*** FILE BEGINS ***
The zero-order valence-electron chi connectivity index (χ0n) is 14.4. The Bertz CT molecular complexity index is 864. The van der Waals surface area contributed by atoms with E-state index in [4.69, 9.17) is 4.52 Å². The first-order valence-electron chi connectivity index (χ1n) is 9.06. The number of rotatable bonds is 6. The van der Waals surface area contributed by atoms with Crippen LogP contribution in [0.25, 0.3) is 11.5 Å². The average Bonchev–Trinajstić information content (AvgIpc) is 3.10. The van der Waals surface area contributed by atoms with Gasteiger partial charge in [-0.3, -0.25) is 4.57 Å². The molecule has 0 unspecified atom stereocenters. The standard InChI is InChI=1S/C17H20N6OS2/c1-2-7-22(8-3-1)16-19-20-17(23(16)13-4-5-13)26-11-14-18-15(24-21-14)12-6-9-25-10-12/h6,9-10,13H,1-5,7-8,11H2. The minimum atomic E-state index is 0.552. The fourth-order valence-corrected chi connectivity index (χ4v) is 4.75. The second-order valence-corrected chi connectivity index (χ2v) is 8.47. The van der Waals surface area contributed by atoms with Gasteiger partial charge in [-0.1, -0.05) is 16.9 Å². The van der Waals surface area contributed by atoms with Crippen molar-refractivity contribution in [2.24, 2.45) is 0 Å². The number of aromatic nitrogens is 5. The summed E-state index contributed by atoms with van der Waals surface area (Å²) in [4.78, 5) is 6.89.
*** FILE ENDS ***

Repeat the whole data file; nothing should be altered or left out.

The zero-order valence-electron chi connectivity index (χ0n) is 14.4. The Bertz CT molecular complexity index is 864. The van der Waals surface area contributed by atoms with E-state index in [4.69, 9.17) is 4.52 Å². The first-order valence-electron chi connectivity index (χ1n) is 9.06. The number of rotatable bonds is 6. The van der Waals surface area contributed by atoms with Crippen LogP contribution in [0.25, 0.3) is 11.5 Å². The average Bonchev–Trinajstić information content (AvgIpc) is 3.10. The van der Waals surface area contributed by atoms with Gasteiger partial charge in [-0.3, -0.25) is 4.57 Å². The molecule has 0 unspecified atom stereocenters. The standard InChI is InChI=1S/C17H20N6OS2/c1-2-7-22(8-3-1)16-19-20-17(23(16)13-4-5-13)26-11-14-18-15(24-21-14)12-6-9-25-10-12/h6,9-10,13H,1-5,7-8,11H2. The minimum atomic E-state index is 0.552. The fourth-order valence-corrected chi connectivity index (χ4v) is 4.75. The second-order valence-corrected chi connectivity index (χ2v) is 8.47. The van der Waals surface area contributed by atoms with Gasteiger partial charge in [-0.1, -0.05) is 16.9 Å². The van der Waals surface area contributed by atoms with Crippen molar-refractivity contribution in [2.24, 2.45) is 0 Å². The number of aromatic nitrogens is 5. The summed E-state index contributed by atoms with van der Waals surface area (Å²) in [4.78, 5) is 6.89.